Mind is the Master
Power that molds and makes
And Man is Mind
And evermore he takes
The tool of Thought
Shaping what he wills
Brings forth a thousand joys
A thousand ills
James Allen begins his book, “As Man Thinketh” with this poem—setting the stage for an understanding of the Kabbalah principle of how we are reflected in the mirror of our own making—how “I am reflected in the life I live.” I was introduced to this book by Clarence Moses-El over coffee at Einstein’s Bagels last week. Moses-El was released from prison after 28 years, to paraphrase Bob Dylan, for a “crime he never done.” I was meeting him with a common friend and long-time KE student, Robin Glickstein. Moses-El did not have a Dylan song written for him but his cause was no less righteous than the Hurricane—and his false imprisonment was eight years longer than that of Rubin Carter. Robin, among many others, was an advocate for Moses-El. He needed many advocates to balance his “thousand ills with a thousand joys.”
As I sat across from Moses-El, I did not see even a flicker of the shadowy darkness of imprisonment—he was free not just from the physical cell and the societal cell—he was free of recrimination, free of vengeance, free to live life, to find and express joy and to share wisdom from his years before he went to prison, from his years while in prison and now, from his seat at Einstein’s bagels. As a Man Thinketh was a book Moses-El had read when he was 17, many years before he was falsely accused of raping and severely beating a woman. His is not a story of finding God, or direction, or peace in jail—he was investigating the world religions at a young age, seeking God, seeking direction and truth and wanting to find peace.
Moses-El will share with us his journey—from darkness to light–at the Evening of Jewish Mysticism at Mile Hi Church on Sunday February 19th. I have been blessed to study with world renowned teachers, to have the gift of being in the presence of well-known holy women and men. I am moved most by the encounters with people who have endured, whose spirits soar in spite of their suffering, whose flame flickers on to bring light to the shadows of man’s inhumanity to man.
Marcel Kahhak · January 7, 2017 at 1:25 am
I wish I could attend. great work.
Hedy Anselman · January 7, 2017 at 2:57 am
Hi David! I plan to attend on Feb 19. Don’t know if you remember, but I doubted Hurricane’s innocence. 28 years! People have gotten less time for murder! Looking forward to this and hope you will be there also
Anita Khaldy Kehmeier · November 29, 2018 at 1:38 pm
“If a man wishes to be sure of the road he treads on, he must close his eyes and walk in the dark.” St. John of the Cross
Anita Khaldy Kehmeier · December 10, 2018 at 12:55 pm
Movie – Boy Erased – The most honest thing the film depicts, dramatizing the way someone raised in a conservative religious community wants nothing more than to be “normal,” frightened by his attraction to other boys and desperate to “fix” whatever is wrong with him. “Boy Erased” is true to that turmoil, telling the story from Jared’s point of view while also treating his parents’ convictions as valid — in their own minds, at least.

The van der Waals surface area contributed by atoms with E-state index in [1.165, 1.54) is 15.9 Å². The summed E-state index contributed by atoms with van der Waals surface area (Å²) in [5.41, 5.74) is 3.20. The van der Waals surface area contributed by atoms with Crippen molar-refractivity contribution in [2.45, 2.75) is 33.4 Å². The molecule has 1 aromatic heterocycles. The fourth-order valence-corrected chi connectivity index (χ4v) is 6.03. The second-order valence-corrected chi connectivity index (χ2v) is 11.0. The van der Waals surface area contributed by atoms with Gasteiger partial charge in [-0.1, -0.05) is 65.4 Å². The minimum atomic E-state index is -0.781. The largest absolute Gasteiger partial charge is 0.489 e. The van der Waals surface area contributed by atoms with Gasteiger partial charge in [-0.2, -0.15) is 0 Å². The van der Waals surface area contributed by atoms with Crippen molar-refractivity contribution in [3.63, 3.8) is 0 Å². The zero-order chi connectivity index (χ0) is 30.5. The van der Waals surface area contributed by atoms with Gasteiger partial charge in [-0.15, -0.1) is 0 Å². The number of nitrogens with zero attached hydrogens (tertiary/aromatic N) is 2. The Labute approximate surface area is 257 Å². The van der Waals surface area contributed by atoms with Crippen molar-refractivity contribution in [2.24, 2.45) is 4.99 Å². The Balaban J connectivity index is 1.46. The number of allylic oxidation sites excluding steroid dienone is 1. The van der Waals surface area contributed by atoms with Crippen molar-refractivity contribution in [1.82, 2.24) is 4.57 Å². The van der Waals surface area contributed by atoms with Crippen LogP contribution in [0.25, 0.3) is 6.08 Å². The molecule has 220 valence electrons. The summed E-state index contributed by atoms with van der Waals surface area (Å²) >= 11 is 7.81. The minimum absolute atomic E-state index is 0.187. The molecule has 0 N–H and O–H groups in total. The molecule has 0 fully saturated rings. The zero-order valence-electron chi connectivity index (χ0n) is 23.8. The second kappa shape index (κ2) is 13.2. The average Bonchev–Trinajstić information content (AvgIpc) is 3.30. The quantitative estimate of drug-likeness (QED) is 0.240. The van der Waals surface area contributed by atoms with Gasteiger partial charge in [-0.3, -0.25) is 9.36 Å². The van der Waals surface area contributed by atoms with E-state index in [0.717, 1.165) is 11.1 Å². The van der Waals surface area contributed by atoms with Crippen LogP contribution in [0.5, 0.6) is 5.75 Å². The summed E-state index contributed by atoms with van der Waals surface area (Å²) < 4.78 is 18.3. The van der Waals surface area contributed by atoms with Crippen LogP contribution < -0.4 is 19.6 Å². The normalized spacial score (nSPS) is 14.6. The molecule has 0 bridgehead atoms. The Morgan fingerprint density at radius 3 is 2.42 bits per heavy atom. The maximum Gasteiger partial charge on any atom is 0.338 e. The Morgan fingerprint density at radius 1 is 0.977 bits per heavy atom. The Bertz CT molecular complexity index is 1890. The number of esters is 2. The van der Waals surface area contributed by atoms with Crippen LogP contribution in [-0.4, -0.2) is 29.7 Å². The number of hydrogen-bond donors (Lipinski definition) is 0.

Jared’s dad, Marshall, is a Baptist preacher (he also owns a local Ford dealership) who loves to remind his congregation that they are all imperfect people and that only faith can make them whole. One would never guess from the expression on Jared’s face during that sermon what kind of secret shame he might be hiding — in fact, the movie is oddly withholding when it comes to acknowledging him as a sexual being, as if doing so might be manipulative or exploitative: Its lone sex scene features a horrific encounter with a college crush (Joe Alwyn), who brutally rapes Jared, then calls his parents to out him.
When his mom, Nancy, hears the news, a single tear slides down her cheek, and she retreats to her room, where no one will see her mascara run. Marshall is more proactive, calling two church leaders to advise him on what to do. Following their advice, he confronts Jared directly, asking the boy whether he sincerely wants to change and then sending him to conversion camp, a place run by self-anointed therapist Victor Sykes (Edgerton) and a group of men who, we are led to believe, have “overcome” their homosexuality through sheer willpower — plus Flea as an aggressively homophobic drill sergeant type who coaches them on masculinity.
Edgerton never goes as far as “Cameron Post” did in ridiculing gay conversion therapy, intuiting that even a relatively restrained portrayal will make audiences’ blood boil, while a more snide or disrespectful approach might alienate those who believe in such methods. The ultimate goal of Edgerton and his creative collaborators may be to put an end to conversion therapy (end-credits statistics suggest that 700,000 young people have undergone such programs), but that will only happen if concerned parents can be convinced that it does more harm than good — which is why a pair of third-act scenes between Jared and each of his parents have such a powerful impact (bring a hankie).